Thunderbolt logo

Against All Odds: Gaming’s Most Intense Moments

“Happy endings, they never bore me,” claim Babyshambles in 2005 track ‘F**k Forever’, but evidently we at Thunderbolt are of a more anarchic disposition than the foul-mouthed indie group. Happy endings bore us plenty, and amongst the many things we love about videogames is the ability to balls things up in a truly spectacular fashion.

Film and television, unlike games, are slaves to the satisfying conclusion. Bond will inevitably escape from that laser bed, scrotum intact, but human error can interfere with Peach’s liberation from the hands of Bowser – and as we all know only too well, it frequently will. The possibility for failure has defined the challenge of videogames since the medium’s infancy, and allows for the heart-pounding moments of inevitable demise listed below. The following examples make the cut because they reward our poor decisions or foolish mistakes with hilarious emergent gameplay, nerve-shredding fights for survival, or swift karmic retribution.

They’re tense, enthralling, precarious, and more often than not they end up in a controller hitting a wall with considerable force. What’s more, they may just be the magic ingredient that makes games so captivating.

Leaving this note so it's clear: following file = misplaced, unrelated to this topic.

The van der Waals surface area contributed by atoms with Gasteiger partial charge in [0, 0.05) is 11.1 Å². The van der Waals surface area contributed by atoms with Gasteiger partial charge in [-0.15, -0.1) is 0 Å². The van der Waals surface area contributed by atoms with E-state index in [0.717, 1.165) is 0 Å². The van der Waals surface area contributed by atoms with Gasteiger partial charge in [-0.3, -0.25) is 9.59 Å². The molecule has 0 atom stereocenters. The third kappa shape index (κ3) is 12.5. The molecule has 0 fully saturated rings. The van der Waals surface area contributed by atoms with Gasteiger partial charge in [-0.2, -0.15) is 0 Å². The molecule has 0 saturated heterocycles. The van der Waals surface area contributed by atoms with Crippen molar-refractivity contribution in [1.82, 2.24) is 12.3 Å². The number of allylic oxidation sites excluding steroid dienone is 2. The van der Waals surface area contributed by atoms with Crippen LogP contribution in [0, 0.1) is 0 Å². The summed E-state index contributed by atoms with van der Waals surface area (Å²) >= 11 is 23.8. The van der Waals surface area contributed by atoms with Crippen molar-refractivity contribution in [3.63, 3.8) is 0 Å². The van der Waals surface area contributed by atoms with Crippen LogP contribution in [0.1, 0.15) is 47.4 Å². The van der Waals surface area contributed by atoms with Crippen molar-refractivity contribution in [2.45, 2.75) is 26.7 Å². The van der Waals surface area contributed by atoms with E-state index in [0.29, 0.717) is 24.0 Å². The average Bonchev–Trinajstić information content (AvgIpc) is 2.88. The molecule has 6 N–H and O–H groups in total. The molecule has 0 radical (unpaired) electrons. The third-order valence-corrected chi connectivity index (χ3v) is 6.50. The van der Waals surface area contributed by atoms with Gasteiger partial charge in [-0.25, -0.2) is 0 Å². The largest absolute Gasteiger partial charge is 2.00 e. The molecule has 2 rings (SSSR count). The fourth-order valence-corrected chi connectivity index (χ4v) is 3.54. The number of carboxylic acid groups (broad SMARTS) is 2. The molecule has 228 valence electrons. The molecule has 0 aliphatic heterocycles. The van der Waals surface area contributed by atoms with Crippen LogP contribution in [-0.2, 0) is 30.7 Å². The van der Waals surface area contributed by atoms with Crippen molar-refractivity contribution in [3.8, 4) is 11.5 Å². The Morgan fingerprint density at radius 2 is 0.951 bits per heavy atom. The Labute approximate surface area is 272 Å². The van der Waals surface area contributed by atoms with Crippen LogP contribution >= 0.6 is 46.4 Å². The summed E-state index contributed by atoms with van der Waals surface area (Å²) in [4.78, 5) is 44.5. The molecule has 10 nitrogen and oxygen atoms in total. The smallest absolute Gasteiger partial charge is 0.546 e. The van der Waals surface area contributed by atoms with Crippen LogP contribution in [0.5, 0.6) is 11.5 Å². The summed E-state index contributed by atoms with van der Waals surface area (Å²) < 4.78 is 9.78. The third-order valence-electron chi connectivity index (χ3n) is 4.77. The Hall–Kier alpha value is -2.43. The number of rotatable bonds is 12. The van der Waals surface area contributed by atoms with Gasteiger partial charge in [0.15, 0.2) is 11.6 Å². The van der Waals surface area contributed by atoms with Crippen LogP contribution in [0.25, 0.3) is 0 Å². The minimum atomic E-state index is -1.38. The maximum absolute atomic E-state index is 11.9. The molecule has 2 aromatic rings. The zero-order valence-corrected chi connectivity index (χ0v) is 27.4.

screenshot
 
Pro Evolution Soccer

There comes a point in every virtual manager’s career where an impending loss has to be accepted. Careless mistakes have consolidated your opponent’s superiority, and the silent negotiations you’ve made with yourself (‘Alright, I need to score two goals before half time and then another three in the second half. Simple’) have broken down. On the wrong side of a 6-0 thrashing with twelve minutes left, you’re being passed off the park and the step-overs have begun in earnest. If you’re playing multiplayer, it’s unmistakably time to break some ankles.

Sliding in recklessly from behind in their penalty area, you and your opposition immediately understand the type of game that’s about to begin. They’ll attempt to flip-flap their way out of trouble while you’ll concentrate on career-ending challenges, taking every booking and penalty the referee chooses to enforce as a badge of honour. Cue cheeky evasive tricks, spectacular bursting runs from goalkeepers and a busy night for Manchester United’s physio. The giddy chaos that ensues usually helps to remove the sting from such a convincing loss, and if you have the brass neck to claim it in the first place, you might even convince yourself that the final ten minutes prove that you “weren’t really trying”.

The pinnacle and ultimate goal of this tactical master class is having enough men sent off to force the game to be abandoned (thereby cutting the margin of imparity to 3-0). Mark Lawrenson squeals in surprise at the turn of events, everyone involved laughs and it almost feels like a victory in itself.